“It’s kind of a sensational term,” said Molly Keck. The linking of the foreign-born insects with a scary word, in this case “murder,” skirts dangerously close to uncomfortable territory.
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It is highly unlikely that the Asian giant hornet will be spotted in Texas. There are currently no sightings anywhere near Texas.
“We know the Asian giant hornet is a specialized predator of honeybees; and while the Japanese honeybee, which is a different species of the honeybee, has good behavioral defenses against the hornet, the European honeybee has no defense against this hornet,” David Ragsdale, Ph.D.
A “murder hornet” task force is being led by Texas A&M AgriLife at the request of Texas Gov. Greg Abbott following sightings in Washington state.
“What we’re seeing is an imbalance between production and consumption, which is causing disruption throughout the entire value chain,” said Patrick Stover, dean of Texas A&M University’s College of Agriculture and Life Sciences and director of Texas A&M AgriLife Research.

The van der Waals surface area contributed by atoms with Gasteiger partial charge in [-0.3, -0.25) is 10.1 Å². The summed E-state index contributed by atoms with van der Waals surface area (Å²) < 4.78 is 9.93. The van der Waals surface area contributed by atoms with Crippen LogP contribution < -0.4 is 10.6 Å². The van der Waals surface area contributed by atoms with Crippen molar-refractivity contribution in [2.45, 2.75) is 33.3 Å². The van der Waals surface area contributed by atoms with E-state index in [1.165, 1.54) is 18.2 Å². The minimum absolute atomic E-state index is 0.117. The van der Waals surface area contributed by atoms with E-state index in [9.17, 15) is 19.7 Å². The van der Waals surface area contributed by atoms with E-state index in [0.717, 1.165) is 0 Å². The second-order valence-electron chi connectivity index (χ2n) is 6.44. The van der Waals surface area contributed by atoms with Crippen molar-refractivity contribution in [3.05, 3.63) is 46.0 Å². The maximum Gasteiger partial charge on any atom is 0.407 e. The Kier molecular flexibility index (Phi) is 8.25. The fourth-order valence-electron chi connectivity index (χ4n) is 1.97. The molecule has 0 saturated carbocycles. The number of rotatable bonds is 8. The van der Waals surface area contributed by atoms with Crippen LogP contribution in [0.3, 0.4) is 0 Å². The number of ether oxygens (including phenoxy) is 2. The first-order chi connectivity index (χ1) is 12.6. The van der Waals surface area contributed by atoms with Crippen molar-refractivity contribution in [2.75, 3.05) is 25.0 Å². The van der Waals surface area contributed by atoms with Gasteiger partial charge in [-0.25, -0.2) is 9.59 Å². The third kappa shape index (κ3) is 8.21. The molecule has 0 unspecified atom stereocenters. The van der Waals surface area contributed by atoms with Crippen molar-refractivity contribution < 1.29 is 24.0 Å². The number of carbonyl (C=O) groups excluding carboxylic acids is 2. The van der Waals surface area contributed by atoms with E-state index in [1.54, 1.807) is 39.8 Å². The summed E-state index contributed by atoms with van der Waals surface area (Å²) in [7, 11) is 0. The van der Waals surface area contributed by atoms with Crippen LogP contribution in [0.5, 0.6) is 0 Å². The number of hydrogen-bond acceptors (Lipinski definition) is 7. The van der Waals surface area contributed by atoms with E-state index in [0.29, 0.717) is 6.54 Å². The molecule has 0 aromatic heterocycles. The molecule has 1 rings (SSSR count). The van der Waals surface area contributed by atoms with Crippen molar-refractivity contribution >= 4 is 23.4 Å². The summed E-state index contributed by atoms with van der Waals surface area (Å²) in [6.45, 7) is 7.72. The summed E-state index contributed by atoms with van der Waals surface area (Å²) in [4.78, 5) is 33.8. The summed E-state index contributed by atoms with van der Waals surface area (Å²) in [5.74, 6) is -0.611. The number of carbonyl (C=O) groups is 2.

“I think the average purchaser’s going to notice it.” – David Anderson, professor and extension economist in the Department of Agricultural Economics at Texas A&M University
David Anderson, professor and extension economist in the Department of Agricultural Economics at Texas A&M University, told TIME that the differences in meat supply will likely become apparent to the average consumer.
There is no food shortage, experts say, but consumer habits and agriculture could change long term.